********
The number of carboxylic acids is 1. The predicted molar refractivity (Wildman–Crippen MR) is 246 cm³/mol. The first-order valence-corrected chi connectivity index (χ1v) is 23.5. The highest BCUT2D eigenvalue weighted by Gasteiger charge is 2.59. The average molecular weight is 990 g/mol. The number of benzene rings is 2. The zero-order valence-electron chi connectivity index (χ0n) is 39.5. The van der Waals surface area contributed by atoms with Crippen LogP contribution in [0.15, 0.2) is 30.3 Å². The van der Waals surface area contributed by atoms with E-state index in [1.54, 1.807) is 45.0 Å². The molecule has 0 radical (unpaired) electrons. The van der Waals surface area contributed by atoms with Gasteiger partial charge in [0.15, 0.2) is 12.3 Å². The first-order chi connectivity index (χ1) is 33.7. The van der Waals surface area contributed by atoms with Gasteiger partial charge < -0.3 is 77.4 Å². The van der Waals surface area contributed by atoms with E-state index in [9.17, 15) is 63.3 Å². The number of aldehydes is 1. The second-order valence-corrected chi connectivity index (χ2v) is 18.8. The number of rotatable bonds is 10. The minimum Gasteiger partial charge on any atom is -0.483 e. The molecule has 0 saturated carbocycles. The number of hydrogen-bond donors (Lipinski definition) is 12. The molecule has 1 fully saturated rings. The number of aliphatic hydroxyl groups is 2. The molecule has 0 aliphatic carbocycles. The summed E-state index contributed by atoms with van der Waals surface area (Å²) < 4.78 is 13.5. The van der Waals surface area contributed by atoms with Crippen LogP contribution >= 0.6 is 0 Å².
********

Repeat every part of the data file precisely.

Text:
The number of carboxylic acids is 1. The predicted molar refractivity (Wildman–Crippen MR) is 246 cm³/mol. The first-order valence-corrected chi connectivity index (χ1v) is 23.5. The highest BCUT2D eigenvalue weighted by Gasteiger charge is 2.59. The average molecular weight is 990 g/mol. The number of benzene rings is 2. The zero-order valence-electron chi connectivity index (χ0n) is 39.5. The van der Waals surface area contributed by atoms with Crippen LogP contribution in [0.15, 0.2) is 30.3 Å². The van der Waals surface area contributed by atoms with E-state index in [1.54, 1.807) is 45.0 Å². The molecule has 0 radical (unpaired) electrons. The van der Waals surface area contributed by atoms with Gasteiger partial charge in [0.15, 0.2) is 12.3 Å². The first-order chi connectivity index (χ1) is 33.7. The van der Waals surface area contributed by atoms with Gasteiger partial charge < -0.3 is 77.4 Å². The van der Waals surface area contributed by atoms with E-state index in [9.17, 15) is 63.3 Å². The number of aldehydes is 1. The second-order valence-corrected chi connectivity index (χ2v) is 18.8. The number of rotatable bonds is 10. The minimum Gasteiger partial charge on any atom is -0.483 e. The molecule has 0 saturated carbocycles. The number of hydrogen-bond donors (Lipinski definition) is 12. The molecule has 1 fully saturated rings. The number of aliphatic hydroxyl groups is 2. The molecule has 0 aliphatic carbocycles. The summed E-state index contributed by atoms with van der Waals surface area (Å²) < 4.78 is 13.5. The van der Waals surface area contributed by atoms with Crippen LogP contribution >= 0.6 is 0 Å².